State education minister Vinod Tawde and senior officials in the education department are keen on taking the process online, to curb malpractices and reduce paperwork
The ordeal of getting your kids admitted to a school may get much less onerous as early as next year, with the state government planning to take all entry-level admissions to schools online.
Activists say online admissions will help bring parity in the procedure so that parents and students are not targeted by school managements. Representation pic
Despite the online admissions procedure for the 25% RTE quota seats hitting several roadblocks (see box), education minister Vinod Tawde and senior officials in the education department seem very keen on getting the new admissions system off the ground as early as possible.
State education minister Vinod Tawde
“The software is being prepared to conduct all entry-level admissions across the state via an online process. Once this software is ready and approved by the government, we will have a clearer picture. The details are still sketchy so far,” said Mahavir Mane, state education director.
For the past couple of years, the state education department has been insisting on a uniform admission schedule to be followed in all schools, across all boards. This has not gone down well with non state-board schools, since most of them start their entry-level admission process by December-January, while state board schools conduct admissions after March.
“This year, we might not see admissions for all entry-level students going online because some schools have already started the admission procedure. Schools which are not happy with online admissions have failed to see how taking the process online will make their lives much easier. Not only will parents be at an advantage, but schools will also benefit as their paperwork will be reduced,” said a senior education department official.
Activists have been demanding a centralised admissions system for entry-level admissions for some time now, especially since Maharashtra doesn’t even have a fee regulation bill or other such regulations in place. They now have reason to be cautiously optimistic.
“First of all, the state needs to ensure that all schools adopt the online admissions process, including ICSE, CBSE and international schools. The aim is to bring about parity in the admissions procedure so that parents and students are not targeted by school managements,” said Jayant Jain, president of Forum for Fairness in Education (FFE).
He added that a similar model was applied in Delhi a few years ago, but it failed miserably due to the various quotas. “It will be a difficult task as no other state has applied such rules. But, doing so is the need of the hour in Maharashtra,” added Jain.
State education minister Vinod Tawde told mid-day that the online admissions would help the government streamline the process as well as curb admission malpractices in schools by bringing in transparency. He said the department was trying its best to start the system as early as possible. “We may be able to start it in the coming session if things fall in place,” said Tawde.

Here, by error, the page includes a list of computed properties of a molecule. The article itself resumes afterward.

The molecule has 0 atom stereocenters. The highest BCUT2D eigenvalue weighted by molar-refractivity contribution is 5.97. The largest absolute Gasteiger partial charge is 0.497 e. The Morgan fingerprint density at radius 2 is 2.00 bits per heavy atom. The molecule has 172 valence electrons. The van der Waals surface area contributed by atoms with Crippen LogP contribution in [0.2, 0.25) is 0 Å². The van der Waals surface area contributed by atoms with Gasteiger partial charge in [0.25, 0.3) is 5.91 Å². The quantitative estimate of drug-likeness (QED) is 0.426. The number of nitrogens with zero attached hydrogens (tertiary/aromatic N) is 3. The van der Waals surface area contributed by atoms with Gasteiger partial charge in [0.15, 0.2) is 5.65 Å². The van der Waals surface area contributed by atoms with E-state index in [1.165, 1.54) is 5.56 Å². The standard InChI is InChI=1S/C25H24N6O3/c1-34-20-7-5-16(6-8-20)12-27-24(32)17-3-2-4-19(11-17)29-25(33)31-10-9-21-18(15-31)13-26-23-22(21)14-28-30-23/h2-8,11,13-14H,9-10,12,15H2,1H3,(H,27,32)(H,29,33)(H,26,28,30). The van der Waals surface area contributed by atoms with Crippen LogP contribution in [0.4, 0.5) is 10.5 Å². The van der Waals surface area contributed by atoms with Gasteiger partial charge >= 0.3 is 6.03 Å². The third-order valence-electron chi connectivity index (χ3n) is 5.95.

Asked about online RTE admissions, Tawde said extending it to other parts of Maharashtra would check misuse by the minority institutions, which flouted norms by ‘selling’ the vacant seats to students from non-minority quota. “They need to seek permission for allotting vacant seats, if any. The online system will give us control over such frauds.”
Tawde said the decision was taken after receiving many complaints. “I know many institutions that are cheating the poor students, and I will ensure they are punished.”
Admission to RTE quota seats in Mumbai and Pune cities had gone online last year and the process had hit many roadblocks. Of the 8,000-odd seats available for admission in 313 schools in Mumbai division, more than 50% remained empty as many students who were allotted seats in certain schools were not given admission by the school managements.
To make matters worse, some students were also allotted seats in schools very far from their residences, as the online system only took into consideration the aerial distance and not actual distance by road between the schools and their houses. “We have taken all errors into consideration and reworked the system.
This time around, the plan is to start RTE admissions online at all divisional headquarters and, based on the complaints we get related to RTE admissions, we will take a call on other cities,” said an education official. The schedule for RTE quota admissions will be released within a week as the education department is awaiting clearances from the state.
A schedule for other admissions will also be released. “The schedule should be released within a week. This time around, schools will not have to wait until after vacations to conduct admissions,” said education director Mahavir Mane.
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